Tropical Rainforest Case Study

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Sasha Zouev

IB, 16/11/05

Tropical Rainforest Case Study, Amazonia


        Tropical rainforest, temperate coniferous and deciduous woodland forests are the three main categories of forest type.  Tropical rainforests are considered a much richer species that the other two, and temperate vegetation is one that grows fastest.  The rainforest ecosystem is very weak and easily unbalanced, making this type of forest more “permanently destroyed” than the other two.  The importance of tropical rainforests lies within the fact that they are the earth’s richest source of life as they play a vital part in the earth’s natural cycles of soil, water and air through the process of photosynthesis.

         In this case study we will be looking closely at the tropical rainforest in the Amazonia region of South America. 

Where is this Rainforest?

        The term, Amazon rainforest, is used to basically talk about the moist and broadleaved region of what is known as the Amazon Basin, which is around 7 million km squared and covers areas of mainly Brazil, Colombia, Peru and many more South American countries.  This rainforest accounts for around 50% of the world’s remaining rainforests.  Amazonian rainforests contain the biggest and most species-rich tract of tropical rainforest that there is to be found.  It is the world's greatest natural resource - the most powerful and bio-actively diverse natural phenomenon on the planet.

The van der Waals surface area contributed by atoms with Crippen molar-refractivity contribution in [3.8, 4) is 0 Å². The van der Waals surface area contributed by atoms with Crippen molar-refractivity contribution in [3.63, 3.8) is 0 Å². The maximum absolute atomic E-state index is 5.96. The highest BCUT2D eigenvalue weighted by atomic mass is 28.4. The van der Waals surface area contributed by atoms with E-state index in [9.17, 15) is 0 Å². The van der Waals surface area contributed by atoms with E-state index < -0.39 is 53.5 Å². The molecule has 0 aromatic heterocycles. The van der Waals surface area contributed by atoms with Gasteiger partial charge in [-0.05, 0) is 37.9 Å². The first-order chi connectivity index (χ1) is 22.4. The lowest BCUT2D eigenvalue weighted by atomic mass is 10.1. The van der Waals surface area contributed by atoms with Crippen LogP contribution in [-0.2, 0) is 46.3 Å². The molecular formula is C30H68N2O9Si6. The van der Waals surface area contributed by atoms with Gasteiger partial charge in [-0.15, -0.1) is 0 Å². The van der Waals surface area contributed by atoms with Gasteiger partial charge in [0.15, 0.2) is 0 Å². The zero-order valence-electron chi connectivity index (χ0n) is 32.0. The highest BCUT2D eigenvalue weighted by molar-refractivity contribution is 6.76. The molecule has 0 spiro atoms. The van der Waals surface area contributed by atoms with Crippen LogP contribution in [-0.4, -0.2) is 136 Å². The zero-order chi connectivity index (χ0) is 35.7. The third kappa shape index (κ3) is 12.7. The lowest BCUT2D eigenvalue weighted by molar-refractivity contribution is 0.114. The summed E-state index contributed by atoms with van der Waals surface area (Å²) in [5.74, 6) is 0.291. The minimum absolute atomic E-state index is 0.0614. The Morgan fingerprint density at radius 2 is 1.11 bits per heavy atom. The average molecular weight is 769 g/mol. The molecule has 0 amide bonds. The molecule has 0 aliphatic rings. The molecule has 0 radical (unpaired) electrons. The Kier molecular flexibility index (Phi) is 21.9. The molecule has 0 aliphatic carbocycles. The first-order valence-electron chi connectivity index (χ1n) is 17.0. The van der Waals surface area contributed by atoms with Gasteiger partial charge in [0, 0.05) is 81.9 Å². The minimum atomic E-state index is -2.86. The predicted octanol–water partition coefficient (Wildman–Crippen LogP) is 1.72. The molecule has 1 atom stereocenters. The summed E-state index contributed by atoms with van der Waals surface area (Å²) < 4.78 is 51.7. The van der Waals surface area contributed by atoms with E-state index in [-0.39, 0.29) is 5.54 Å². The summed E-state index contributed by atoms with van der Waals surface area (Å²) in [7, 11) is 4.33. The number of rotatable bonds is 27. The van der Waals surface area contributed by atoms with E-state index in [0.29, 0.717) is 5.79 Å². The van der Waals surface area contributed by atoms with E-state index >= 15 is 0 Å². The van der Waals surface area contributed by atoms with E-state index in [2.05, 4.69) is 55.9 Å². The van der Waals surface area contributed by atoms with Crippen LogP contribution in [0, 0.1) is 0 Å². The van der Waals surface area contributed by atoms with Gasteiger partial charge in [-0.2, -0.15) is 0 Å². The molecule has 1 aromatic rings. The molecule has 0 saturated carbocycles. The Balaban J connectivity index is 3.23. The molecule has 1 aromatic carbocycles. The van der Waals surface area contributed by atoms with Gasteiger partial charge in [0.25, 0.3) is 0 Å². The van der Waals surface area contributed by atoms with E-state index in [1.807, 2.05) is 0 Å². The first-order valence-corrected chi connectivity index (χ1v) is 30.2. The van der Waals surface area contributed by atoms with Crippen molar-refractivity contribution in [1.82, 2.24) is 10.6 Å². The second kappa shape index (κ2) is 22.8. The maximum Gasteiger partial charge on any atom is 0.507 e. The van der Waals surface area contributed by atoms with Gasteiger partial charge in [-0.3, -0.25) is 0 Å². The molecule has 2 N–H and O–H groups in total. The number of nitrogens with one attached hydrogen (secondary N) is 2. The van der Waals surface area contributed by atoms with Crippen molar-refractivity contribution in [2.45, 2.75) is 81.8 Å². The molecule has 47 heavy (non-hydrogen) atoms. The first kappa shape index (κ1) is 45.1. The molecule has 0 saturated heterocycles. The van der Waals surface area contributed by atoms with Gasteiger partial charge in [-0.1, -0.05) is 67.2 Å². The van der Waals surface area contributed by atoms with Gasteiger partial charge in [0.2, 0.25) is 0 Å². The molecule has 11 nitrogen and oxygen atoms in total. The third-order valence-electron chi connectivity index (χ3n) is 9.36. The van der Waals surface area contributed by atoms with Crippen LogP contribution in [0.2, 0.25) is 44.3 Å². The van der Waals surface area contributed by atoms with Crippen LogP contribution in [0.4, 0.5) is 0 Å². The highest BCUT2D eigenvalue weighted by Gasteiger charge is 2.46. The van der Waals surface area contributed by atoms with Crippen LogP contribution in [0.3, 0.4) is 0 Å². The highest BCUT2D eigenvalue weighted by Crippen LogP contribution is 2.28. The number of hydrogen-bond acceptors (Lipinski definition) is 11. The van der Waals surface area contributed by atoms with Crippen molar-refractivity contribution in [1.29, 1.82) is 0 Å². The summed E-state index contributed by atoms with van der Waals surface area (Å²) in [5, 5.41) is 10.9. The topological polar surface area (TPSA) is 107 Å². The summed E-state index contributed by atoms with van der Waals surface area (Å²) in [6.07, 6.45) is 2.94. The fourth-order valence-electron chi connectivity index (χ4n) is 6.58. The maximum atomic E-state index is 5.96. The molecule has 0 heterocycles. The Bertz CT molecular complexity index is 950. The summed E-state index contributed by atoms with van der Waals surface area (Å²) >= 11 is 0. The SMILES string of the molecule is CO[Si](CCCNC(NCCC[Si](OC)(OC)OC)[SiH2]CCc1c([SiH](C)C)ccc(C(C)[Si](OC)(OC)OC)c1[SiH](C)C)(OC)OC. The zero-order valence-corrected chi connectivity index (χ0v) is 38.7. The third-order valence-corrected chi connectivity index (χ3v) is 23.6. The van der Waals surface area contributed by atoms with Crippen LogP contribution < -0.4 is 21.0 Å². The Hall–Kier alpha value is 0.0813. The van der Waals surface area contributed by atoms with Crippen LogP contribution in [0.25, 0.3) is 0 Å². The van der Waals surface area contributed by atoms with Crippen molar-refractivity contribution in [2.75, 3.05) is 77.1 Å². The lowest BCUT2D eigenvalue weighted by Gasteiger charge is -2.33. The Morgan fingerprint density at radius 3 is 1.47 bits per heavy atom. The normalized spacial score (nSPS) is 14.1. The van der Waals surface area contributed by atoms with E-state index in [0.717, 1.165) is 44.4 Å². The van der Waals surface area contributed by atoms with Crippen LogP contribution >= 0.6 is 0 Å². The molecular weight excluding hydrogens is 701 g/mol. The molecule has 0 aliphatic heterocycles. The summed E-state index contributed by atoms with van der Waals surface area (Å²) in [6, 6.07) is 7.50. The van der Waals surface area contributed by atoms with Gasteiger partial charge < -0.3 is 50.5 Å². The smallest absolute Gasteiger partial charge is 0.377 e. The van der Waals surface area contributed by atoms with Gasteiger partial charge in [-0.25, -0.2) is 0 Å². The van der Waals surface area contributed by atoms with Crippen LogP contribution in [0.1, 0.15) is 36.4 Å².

What exactly has happened?

        The main problem with the Amazonian rainforest is that it is being destroyed just like other rainforests around the world. The problem and the solution to rainforest destruction are both economic.   Although one-third of the world’s trees still grow in the Brazillian rainforest, their numbers are being sharply diminished due to deforestation.  The causes of deforestation are very complicated. A competitive economy forces the want for money in poorer LEDC’S. Brazil sells logging concessions to raise money for projects, to pay international debt, or to develop industry. Brazil had has an international debt of $251 billion as of 2001.

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What is Logging/Deforestation?

        By definition of logging can be described as “The act of cutting down, trimming, and hauling the timber of (a piece of land).”  Deforestation is, simply put, the complete clearance of forested land.

Farming in the Amazon

There are three types of farming methods used:

        - “Slash and Burn” – the traditional method used by the natives in the rainforest.  Although this method is most sustainable, it also causes significant areas to be cleared, even if only temporary, each year.

        - Subsistence farming – an increasing popular method due to the government giving land to ...

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A good general overview of the Amazon tropical rainforest, examining some of the reasons why it is in under threat and the activities that are taking place to threaten it. There are places where additional detail could be added to strengthen the case study. 4 stars